The Boom in the Death Business

Arms Uncontrolled Research Institute by

prepared for the Stockholm International Peace Frank Barnaby and Ronald Huisken
Harvard University Press, 232 pp., $12.50

The Arms Trade with the Third World

by the Stockholm International Peace Research Institute
Holmes and Meier (revised and abridged edition), 362 pp., $15.00

World Armaments and Disarmament: SIPRI Yearbook, 1975

MIT Press, 618 pp., $25.00

The newest increase in the arms trade is said to have amazed even the Department of Defense. Announcing recently that US foreign military sales were worth $9.5 billion in the 1975 fiscal year, the Defense Department described the pleasant news as “unexpected.” In 1973, these US sales were worth some $3.9 billion. The entire value of the world’s arms trade was $9.2 billion in 1973, according to the US Arms Control and Disarmament Agency, and only $5.8 billion in 1970. “Foreign military sales” (from aircraft and missiles to howitzers and military “support services”) are now worth almost a tenth of the value of all US exports, overshadowing the other stars of American foreign trade. In measuring sales for 1975, the Defense Department counted orders made during the year, rather than deliveries of weapons.1 But $9.5 billion is twice the value of all US wheat exports, and three times the value of exports of computers.

The most lucrative corner of this boom market is, notoriously, the Persian Gulf. Three countries, Iran, Kuwait, and Saudi Arabia, bought close to half of all US military exports. In the fastest arms race in history, these countries spent more money last year to buy American armaments alone than they paid for all their arms imports in the twenty years before 1973. Of course, a billion dollars buys a lot less bang than in the 1950s and 1960s, what with inflation and hard times. But four billion dollars a year is still worth a fighter squadron or so; Iran has ordered several squadrons of the supersonic F-14A fighter, only two years in service with the US Air Force. Meanwhile, the United States’s competitors in the arms trade, France and the Soviet Union, are also active, having sold some billion and a half dollars’ worth of arms apiece, last year, to the Persian Gulf countries.2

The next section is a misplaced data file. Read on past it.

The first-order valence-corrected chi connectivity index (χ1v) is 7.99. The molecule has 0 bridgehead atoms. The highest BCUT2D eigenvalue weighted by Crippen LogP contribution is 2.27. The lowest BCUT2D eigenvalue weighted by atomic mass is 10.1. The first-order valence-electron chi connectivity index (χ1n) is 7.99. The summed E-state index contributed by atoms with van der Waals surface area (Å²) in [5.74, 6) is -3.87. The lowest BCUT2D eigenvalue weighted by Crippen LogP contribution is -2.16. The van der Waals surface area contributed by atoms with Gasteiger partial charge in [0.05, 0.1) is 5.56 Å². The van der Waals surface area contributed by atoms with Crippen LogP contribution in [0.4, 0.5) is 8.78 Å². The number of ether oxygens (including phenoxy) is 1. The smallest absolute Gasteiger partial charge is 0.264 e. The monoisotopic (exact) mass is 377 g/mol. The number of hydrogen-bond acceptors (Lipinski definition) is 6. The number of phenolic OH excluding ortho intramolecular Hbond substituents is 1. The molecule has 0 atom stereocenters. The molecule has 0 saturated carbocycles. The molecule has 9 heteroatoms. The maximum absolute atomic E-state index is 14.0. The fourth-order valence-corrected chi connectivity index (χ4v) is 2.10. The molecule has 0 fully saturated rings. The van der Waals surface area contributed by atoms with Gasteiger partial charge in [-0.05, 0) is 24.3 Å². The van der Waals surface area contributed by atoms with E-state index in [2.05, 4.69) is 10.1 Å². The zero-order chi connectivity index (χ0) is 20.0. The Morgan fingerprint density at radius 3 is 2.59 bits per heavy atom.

The rearmament boom extends beyond the Middle East. It is not simply a spree by the prosperous oil exporting countries, not just another Iranian extravaganza. All continents are involved, and many different developing countries. Of the US sales that the Defense Department lists for 1975, some two thirds are to developing countries, including the oil exporting countries. Latin America, for example—until recently relatively parsimonious and “unsophisticated” in its local arms race—has increased its imports of US arms particularly fast in the last three years.

The arms bonanza may be the sign of a lasting change in the world arms economy. It may mark the beginning of a long expansion in US arms exports to developing countries. Such an expansion would be perhaps the most dangerous of all the recent changes in the world economy. It would certainly be the change which is least amenable to political and public control. Few seem to realize that the arms sold by US and European companies are often resold after they arrive in the country that buys them. Iran exports US fighter planes to Ethiopia and to Jordan with US government approval. Jordan…

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